Covid, vola la variante Eris.. La variante Eris, ultima mutazione di Omicron, si sta diffondendo rapidamente sia in Italia che in Europa. Le statistiche riportano un notevole incremento di ricoveri e di decessi rispetto ad agosto, il tasso di positività è cresciuto dal 6,4% al 14,9% e il Veneto è in cima alle classifiche con 83 casi certificati. “Ogni mutazione da un vantaggio evolutivo e, fissandolo, forma una variante” afferma Massimo Ciccozzi, epidemiologo dell’Università Campus Biomedico di Roma, tuttavia specificando l’importanza della precisione in merito ai dati sul recente aumento dei pazienti, in quanto, se soggetti ad altre patologie oltre che al COVID, il loro stato di salute andrà ad influire diversamente sulle crescenti statistiche.
Morto l’ex presidente della repubblica Giorgio Napolitano. Il 22 settembre alle 19,45, l’ex presidente della Repubblica Giorgio Napolitano si è spento nella clinica Salvator Mundi di Roma. Con 98 anni di vita, l’ex Capo di Stato era stato ricoverato ormai da 4 mesi e si portava dietro una storia di interventi sia all’addome che all’aorta. Alfredo Mantovano, sottosegretario di Stato, annuncia l’esposizione della bandiera italiana e europea sugli edifici pubblici, fino alla data di celebrazione delle esequie di Stato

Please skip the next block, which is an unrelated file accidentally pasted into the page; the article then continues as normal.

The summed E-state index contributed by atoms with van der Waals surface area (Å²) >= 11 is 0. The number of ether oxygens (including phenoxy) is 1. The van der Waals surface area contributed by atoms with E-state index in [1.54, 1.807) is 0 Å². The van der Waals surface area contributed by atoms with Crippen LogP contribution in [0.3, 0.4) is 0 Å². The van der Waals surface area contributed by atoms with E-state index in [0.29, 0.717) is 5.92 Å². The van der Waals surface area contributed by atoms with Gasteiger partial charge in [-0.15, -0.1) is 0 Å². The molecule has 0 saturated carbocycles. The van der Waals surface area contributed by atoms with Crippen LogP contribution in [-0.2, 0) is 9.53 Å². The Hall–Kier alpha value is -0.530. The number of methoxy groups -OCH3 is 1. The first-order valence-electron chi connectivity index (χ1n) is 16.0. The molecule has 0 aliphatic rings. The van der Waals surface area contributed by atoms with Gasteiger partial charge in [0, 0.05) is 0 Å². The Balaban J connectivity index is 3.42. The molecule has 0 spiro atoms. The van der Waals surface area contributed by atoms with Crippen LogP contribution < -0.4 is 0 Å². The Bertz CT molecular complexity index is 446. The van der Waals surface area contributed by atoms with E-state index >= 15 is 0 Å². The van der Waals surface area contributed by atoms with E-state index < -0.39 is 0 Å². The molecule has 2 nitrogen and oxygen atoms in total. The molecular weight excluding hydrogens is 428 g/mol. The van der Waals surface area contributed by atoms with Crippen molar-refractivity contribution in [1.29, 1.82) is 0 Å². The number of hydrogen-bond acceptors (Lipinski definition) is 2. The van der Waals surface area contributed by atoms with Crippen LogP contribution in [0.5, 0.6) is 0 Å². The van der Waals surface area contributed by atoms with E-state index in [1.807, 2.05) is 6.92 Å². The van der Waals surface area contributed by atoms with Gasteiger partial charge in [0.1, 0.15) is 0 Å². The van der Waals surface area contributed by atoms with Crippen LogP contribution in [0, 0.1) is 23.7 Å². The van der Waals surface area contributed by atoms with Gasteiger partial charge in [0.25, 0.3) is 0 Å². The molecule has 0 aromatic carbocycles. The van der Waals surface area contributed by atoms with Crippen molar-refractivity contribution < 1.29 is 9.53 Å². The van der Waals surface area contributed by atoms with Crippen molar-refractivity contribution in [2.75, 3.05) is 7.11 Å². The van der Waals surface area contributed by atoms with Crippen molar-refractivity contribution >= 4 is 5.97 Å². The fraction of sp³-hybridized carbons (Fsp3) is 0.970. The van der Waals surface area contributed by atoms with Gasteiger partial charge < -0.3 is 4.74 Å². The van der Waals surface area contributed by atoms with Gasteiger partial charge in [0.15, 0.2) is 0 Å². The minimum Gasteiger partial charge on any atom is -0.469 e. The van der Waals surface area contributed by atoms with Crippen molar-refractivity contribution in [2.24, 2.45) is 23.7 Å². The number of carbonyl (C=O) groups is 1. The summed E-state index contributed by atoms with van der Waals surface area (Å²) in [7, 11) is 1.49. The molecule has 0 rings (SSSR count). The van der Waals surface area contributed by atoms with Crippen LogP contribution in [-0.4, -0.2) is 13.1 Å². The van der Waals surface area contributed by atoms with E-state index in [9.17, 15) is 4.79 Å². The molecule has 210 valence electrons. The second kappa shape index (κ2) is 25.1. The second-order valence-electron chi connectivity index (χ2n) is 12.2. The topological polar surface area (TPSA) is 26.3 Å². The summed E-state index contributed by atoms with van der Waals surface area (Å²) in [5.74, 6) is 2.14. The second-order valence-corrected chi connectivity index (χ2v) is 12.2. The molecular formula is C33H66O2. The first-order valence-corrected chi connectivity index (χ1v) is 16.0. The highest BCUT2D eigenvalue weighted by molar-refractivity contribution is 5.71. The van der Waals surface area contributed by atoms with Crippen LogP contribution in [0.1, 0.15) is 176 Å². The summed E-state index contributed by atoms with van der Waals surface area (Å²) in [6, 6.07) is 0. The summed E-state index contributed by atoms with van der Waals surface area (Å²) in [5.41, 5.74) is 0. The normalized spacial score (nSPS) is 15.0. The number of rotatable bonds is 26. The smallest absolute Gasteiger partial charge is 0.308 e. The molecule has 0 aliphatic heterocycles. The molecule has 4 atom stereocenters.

Job hopping in Italia: chi sono, perché lo fanno e dove vanno i lavoratori «infedeli». Il termine Job Hopping sta a significare la continua mobilità dei lavoratori riguardo al settore d’impiego. In Italia, questo fenomeno è molto frequente tra la generazione dei Millennials (1981-1995), in particolare tra gli uomini in possesso di un diploma. In media invece, le donne si muovono con meno flessibilità da un lavoro all’altro, probabilmente per le difficoltà che vanno a riscontrare nell’accedere al mercato lavorativo
Monday 25th September at 6:15 PM – Movies & Languages Film Festival, with a free showing of The Banshees of Inisherin. For more info and to sign up click on here.
Tuesday 26th September at 6:15 PM – BookCrossing Area Inauguration: In collaboration with the student association Bocconi d’Inchiostro, Egea and the Bocconi Library, the BookCrossing area is a place where members of the Bocconi community can donate any books they no longer need, and take any books from the shelves.